Here the play can take any number of bizarre turns, as I describe anything and everything around me as made of chocolate.  As I found out on my first turn, I need to be mildly discerning in what I point out, since he will actually lick whatever it is I motion towards.  Everything is to be discussed in the hushed tones of awe and grandeur that befit such a factory as Wonka's.

And once I've told him that it is all his (after he gives me back the Everlasting Gobstopper of course), we go in the Great Glass Elevator and the game/play ends; we have a brief respite for maybe five minutes and then it starts all over again.


As much fun as that all is, by the time James walked in the door, I was exhausted!  I had played the Wonka game for hours, had a great time at first but slowly descended into my own Groundhog Day of exhaustion as I came to grips with the fact that Ted's appetite for this game was utterly insatiable.  About ten minutes before James was due home, I called it quits and told Ted that he could play with Papa when he came home.  He was so excited that he got together his little pack of Wonka things in the photo above, and threw them through the grill door so that James would essentially step on them and be aware of his roles to come before he even stepped indoors.

The result was we had brinner (what we call it when we eat what is essentially a breakfast meal for dinner) sine I had had no chance to make dinner.  The other result was that as soon as James walked through the door I poured myself a glass of wine and collapsed into a chair. I do recall enacting a similar motion when James declared his interest in having children.


After brinner there was catapult play, and then we all sat down to a rousing game of Kids of Carcassone (it's a great game - no reading, basic counting and strategy).  Ted went down to sleep and ten it was time to watch We Need to Talk About Kevin (I'm sure you remember I've been reading it and finished it while Ted was ploughing his way through his delightful lunch).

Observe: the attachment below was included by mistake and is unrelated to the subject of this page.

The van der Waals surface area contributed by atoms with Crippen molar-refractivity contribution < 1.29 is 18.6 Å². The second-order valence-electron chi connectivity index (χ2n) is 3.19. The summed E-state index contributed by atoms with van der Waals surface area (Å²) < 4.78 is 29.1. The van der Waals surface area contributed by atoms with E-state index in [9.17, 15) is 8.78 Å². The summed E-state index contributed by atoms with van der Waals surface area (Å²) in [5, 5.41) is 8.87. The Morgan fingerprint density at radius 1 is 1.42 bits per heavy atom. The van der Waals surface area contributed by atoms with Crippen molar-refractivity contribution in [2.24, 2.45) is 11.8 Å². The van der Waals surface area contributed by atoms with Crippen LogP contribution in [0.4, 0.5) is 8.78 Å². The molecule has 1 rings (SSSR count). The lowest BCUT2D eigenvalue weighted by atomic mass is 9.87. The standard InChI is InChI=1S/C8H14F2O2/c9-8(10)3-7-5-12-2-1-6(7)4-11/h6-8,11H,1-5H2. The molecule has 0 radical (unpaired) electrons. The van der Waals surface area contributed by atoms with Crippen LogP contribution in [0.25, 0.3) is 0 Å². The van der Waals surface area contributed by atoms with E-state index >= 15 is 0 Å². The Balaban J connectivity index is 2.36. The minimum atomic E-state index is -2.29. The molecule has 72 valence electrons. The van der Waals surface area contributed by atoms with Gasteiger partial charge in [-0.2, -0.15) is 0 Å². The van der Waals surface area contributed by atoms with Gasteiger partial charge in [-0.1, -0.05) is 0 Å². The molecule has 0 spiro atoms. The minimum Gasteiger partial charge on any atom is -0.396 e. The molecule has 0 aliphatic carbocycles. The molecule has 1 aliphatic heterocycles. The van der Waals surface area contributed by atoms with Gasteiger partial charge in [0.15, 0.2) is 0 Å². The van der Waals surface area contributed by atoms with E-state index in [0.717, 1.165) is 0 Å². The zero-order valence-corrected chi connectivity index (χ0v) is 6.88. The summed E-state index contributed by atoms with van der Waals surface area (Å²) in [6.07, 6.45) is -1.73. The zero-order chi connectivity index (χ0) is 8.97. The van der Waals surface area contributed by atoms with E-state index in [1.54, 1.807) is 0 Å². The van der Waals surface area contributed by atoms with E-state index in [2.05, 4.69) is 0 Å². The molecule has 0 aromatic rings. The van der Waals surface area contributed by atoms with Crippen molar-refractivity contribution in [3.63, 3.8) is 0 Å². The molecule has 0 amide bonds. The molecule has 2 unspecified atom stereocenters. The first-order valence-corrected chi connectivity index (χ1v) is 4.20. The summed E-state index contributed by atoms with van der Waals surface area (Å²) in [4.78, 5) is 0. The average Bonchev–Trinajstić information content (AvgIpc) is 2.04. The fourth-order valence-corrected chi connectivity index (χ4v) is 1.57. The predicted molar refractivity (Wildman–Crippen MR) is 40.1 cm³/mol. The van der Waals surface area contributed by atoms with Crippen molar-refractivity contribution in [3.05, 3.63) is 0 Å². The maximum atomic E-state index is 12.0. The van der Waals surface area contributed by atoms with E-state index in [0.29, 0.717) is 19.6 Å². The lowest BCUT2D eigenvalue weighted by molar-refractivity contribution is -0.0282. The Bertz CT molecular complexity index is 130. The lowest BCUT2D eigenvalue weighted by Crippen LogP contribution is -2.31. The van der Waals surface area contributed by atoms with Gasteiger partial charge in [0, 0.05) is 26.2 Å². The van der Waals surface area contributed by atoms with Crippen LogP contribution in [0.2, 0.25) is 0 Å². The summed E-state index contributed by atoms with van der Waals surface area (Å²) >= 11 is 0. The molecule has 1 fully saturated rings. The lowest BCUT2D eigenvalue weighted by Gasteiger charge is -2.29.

About halfway through the movie my phone rang.  Odd. It was the mother where Harriet was staying and turns out Harriet couldn't go to sleep.  I decided to nip this little evening in the bud before it got too crazy and Harriet became crazy tired.  I went over there, gave her lots of hugs and love, got in the car and drove home.  On the way home I asked her what they'd got up to during the day.  Turns out that they'd taken her, unbeknownst to me, to see Para Norman.  You can imagine how Harriet would have handled that, my poor thing.  So now we're going to work on a method of how she can feel empowered to ask to call me in certain times when she feels like things are out of control when I'm not there.  James will attest to the fact that I was so worked up about how scared she must have been that I couldn't get to sleep, and by this time it was around 12.  So - no blogging happened that night I'm sorry.

And seeing as this post has become epic with all that (ridiculously unnecessary) Wonka game description, I am now sitting here at 1am.  So another catch up post tomorrow.

1 comment:

Gil Liane said...

Once I went to a sleepover when little & was actually brave enough to ask them to call my mum to come and take me home after dinner. I got spooked when we had to have a formal sit down at the table meal, & children were not allowed to contribute to the conversation, & the dad told someone off sharply for doing something? (I can't even remember what it was. Breathing, maybe?). I also think I may not have had a lamp? Suffice to say, it was all too much for me. Poor Harriet, Paranorman would have done me in too!